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Re: [virt-tools-list] Best way to backup my VMs
- From: "Decker, Schorschi" <schorschi decker bankofamerica com>
- To: Christian Grassi <christiangrassi gmail com>, Frédéric Grelot <fredericg_99 yahoo fr>
- Cc: virt-tools-list <virt-tools-list redhat com>
- Subject: Re: [virt-tools-list] Best way to backup my VMs
- Date: Tue, 12 Apr 2011 09:37:44 -0700
Correct, that is what we often call in virtualization... a crash consistent state. This is usually what a VM backup is really, is a crash consistent backup. Snapshots on active VMs vary according to the Virtualization Platform design, and unless you 'qualify' the file system state against memory state, which is transitionally costly, you have a true gap. Thus, transactional IO is lost, that is in memory, true that for database systems this can be especially painful. But most of the time, real-time systems not-withstanding, a crash consistent state, today, is sufficient.
From: virt-tools-list-bounces redhat com [mailto:virt-tools-list-bounces redhat com] On Behalf Of Christian Grassi
Sent: Tuesday, 12 April, 2011 09:20
To: Frédéric Grelot
Subject: Re: [virt-tools-list] Best way to backup my VMs
Actually you create a doubt in my mind...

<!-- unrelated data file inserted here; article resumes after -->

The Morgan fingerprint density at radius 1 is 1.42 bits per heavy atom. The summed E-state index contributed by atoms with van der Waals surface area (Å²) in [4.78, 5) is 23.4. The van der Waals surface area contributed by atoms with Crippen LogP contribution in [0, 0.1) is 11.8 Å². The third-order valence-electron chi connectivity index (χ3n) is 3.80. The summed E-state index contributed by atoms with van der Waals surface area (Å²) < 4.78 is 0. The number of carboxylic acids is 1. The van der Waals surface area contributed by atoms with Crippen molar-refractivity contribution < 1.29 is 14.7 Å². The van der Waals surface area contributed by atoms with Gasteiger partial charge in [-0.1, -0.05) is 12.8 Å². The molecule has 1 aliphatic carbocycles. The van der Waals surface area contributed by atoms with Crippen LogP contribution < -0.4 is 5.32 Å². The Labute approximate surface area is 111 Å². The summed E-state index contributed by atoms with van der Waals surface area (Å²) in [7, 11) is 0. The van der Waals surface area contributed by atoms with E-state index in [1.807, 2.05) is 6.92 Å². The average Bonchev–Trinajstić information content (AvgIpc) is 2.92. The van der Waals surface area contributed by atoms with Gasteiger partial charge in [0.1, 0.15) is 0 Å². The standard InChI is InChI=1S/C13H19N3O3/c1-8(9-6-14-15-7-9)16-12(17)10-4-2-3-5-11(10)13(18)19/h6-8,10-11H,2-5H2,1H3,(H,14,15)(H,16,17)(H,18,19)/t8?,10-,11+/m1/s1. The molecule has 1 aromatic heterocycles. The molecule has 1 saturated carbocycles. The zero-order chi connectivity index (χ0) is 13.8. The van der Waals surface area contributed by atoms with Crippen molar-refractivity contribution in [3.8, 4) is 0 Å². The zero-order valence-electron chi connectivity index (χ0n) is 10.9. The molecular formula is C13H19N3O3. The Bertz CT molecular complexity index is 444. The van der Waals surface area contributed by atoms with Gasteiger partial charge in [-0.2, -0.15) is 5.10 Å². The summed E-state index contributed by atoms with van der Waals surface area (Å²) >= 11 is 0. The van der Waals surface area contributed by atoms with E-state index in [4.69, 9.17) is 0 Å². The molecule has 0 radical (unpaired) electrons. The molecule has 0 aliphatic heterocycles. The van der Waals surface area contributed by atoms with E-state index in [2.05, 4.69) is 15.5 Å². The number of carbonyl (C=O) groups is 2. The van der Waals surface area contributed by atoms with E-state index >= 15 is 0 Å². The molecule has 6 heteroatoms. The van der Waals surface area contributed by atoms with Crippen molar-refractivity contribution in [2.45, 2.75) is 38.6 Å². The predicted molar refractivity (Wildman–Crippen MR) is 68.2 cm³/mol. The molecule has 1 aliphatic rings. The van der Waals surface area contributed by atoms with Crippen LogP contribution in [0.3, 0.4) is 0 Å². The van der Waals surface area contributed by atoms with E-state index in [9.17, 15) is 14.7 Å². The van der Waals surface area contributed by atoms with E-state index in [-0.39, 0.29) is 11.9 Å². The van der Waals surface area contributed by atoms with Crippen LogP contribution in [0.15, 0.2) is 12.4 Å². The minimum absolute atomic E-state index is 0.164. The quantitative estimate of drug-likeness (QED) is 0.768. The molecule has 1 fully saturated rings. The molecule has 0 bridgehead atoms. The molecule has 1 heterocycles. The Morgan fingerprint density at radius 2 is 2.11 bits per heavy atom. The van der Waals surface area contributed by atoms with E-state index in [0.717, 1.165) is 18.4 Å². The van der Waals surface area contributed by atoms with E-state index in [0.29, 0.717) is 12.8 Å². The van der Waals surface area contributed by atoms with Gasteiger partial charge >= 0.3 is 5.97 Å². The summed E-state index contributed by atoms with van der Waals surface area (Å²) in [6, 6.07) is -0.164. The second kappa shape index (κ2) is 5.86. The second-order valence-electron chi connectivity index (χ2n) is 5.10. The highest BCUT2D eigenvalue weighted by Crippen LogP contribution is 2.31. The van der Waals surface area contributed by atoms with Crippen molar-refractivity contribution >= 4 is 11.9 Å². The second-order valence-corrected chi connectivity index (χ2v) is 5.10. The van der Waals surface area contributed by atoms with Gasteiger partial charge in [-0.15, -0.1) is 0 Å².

If you have a VM with lots of memory, if you just suspend the machine, and back it up without saving the ram, in teory, as no fsync succeded you could lose a lot of stuff which is in the filesystem cache and not synced.
Am I wrong ?
On Tue, 2011-04-12 at 17:50 +0200, Frédéric Grelot wrote:
> > Actually, this isn't right. Think about the case where you lose
> > power to your computer; you don't get corrupted disks, you get
> > "crash-consistent" disks (this is what journaling filesystems are
> > for). So if you know what you are doing, it is sufficient just to
> > pause the guest (virsh suspend <guest>), take the backup, and then
> > resume the guest (virsh resume <guest>). True, you won't get all of
> > the data that might have been in-flight in memory, but it should be
> > a valid state of the disk.
> I tend to agree with that, it already happened to me for a zimbra server, and I lost nothing.
> > That all being said, installing backup software in the guest is the
> > best course of action.
> An other method to profit from virtualization-enabled server would be to take the following actions :
> -inside guest : turn of server application -inside guest : unmount
> data disk -host : pause guest (necessary?) -host : lvm (or qcow/qed)
> snapshot of disk -host : resume guest -inside guest : remount and
> restart server application
> Provided there is no side-effect of unmounting with regard to guest cache (to be confirmed), I think this would reduce downtime, and permits backup of specific parts of the server application without stopping it as a whole.
> A (maybe safest) other option would be to gracefully shutdown the server, LVM/qcow/qed snapshot its disk and restart the server immediately : the data duplication itself won't account for the downtime, since it can be done later.
> > --
> > Chris Lalancette
> > _______________________________________________
> > virt-tools-list mailing list
> > virt-tools-list redhat com
> > https://www.redhat.com/mailman/listinfo/virt-tools-list
> virt-tools-list mailing list
> virt-tools-list redhat com
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